Sound agriculture requires secure tenure

AGRICULTURAL research in southern Africa together with hundreds of years of commercial farming experience have revealed that the correct land use for sustainable economic production is most closely achieved when large-scale ownership of l

and is practised. This applies in all the ecological regions of the subcontinent.

The components which have proved to be essential for sustainable and profitable land use are listed as follows:

* secure tenure of properly surveyed holdings;

* the correct-sized economic units for each ecological region;

* adequate infrastructure;

* a ready supply of low interest short and long-term finance;

* adequate expertise;

* summer supplementary irrigation where crops are grown; and

* orderly marketing.

If the first component is ignored the application of the other six is unlikely to produce prosperity no matter how much money is poured into commodity enterprises. If all seven are ignored the prognosis for the farmers and their homeland can only be terminal illness.

Prior to 2001, the commercial sector of Zimbabwean agriculture was based on the seven precepts and exceptional care was taken to preserve and enhance the environment while at the same time producing the prosperity that drove the economy.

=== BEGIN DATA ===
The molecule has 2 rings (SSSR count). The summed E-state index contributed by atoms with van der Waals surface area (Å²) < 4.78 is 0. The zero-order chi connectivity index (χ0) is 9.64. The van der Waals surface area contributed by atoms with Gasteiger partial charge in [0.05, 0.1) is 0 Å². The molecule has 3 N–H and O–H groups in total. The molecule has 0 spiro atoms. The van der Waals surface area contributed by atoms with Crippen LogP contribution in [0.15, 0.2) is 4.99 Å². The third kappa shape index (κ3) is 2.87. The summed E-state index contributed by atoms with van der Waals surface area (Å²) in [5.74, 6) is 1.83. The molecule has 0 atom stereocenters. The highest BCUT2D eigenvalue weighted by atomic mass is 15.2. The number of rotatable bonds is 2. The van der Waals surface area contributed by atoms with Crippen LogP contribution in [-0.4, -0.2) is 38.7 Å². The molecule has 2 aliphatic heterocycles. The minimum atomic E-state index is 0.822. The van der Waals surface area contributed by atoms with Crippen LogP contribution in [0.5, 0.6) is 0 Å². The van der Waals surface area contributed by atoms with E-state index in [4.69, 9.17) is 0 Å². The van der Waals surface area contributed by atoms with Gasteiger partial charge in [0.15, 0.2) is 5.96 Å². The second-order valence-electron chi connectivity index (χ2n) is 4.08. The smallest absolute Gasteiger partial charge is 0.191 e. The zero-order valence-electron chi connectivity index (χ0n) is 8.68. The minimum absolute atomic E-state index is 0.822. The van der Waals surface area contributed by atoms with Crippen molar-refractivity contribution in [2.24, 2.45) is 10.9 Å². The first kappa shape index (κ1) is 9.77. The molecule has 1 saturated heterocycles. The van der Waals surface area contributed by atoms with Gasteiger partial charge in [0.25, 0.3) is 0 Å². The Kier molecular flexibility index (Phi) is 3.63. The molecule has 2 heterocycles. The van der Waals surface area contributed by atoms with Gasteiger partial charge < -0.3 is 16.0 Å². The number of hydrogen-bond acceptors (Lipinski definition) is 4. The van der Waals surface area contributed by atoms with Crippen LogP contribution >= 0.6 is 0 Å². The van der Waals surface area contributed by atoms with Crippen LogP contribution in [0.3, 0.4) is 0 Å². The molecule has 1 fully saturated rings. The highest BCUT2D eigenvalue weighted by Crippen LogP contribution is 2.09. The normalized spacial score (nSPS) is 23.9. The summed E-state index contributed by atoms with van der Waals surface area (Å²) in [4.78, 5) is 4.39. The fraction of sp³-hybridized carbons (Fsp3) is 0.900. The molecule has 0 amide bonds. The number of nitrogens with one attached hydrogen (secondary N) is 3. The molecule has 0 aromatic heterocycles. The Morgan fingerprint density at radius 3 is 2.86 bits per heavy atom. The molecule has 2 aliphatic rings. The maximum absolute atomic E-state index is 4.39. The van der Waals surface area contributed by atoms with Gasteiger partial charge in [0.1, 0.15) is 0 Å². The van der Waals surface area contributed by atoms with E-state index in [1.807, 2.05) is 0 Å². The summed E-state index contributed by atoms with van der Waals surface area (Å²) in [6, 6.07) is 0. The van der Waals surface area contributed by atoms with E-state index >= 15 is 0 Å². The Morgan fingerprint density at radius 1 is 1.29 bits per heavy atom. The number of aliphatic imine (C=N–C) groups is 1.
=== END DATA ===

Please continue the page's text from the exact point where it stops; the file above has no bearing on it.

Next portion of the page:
With the advent of the politically-inspired agrarian reform the seven components were abandoned and were deemed by politicians to be irrelevant to Africa and Africans. After four disastrous years the claims of success for the reform programme are becoming more and more muted and the cries for secure land tenure (the most important component) become louder.

The Reserve Bank governor has many times listed secure tenure as a prime requirement for his “turnaround” economic policy. The Finance minister in his mini-budget called for the issuance of 99-year leases.

The minister and the governor are in the best positions to observe the economic disaster which ill-advised policies have wrought on Zimbabwean agriculture and both have called for 99-year leases to be issued to new farmers to rectify matters. A lease, however, is not worth the paper it is written on if the leaseholder has no permanent boundaries to refer to.

As suggested above, secure tenure is only the first step towards sound agriculture. Another aspect of a legally correct lease is that it confers freedom of action and independence to the holder, both anathema to a command-oriented and sycophant-dependent administration.

Ninety-nine-year leases will bring back value to the land, buying and selling of farms would again be possible and, in the long-term, prosperity would have a chance of returning to Zimbabwe.

The totally unsustainable A1 holdings will have to be enlarged and surveyed before any economic production can be expected from them. In the meantime, they are becoming unproductive rural slums.

If the pleas of the minister and the governor are ignored or delayed, further deterioration of agriculture will be assured, regardless of whether the rains are good, bad or indifferent.

The excess production that often sustains southern Africa comes from commercial agriculture in South Africa and when, in the past, commercial agriculture thrived in Zimbabwe, the two countries provided a large measure of food security for the subcontinent. If land policies in South Africa lead to fragmentation of economic units, food security in the region will be in permanent jeopardy.

D Wiggill,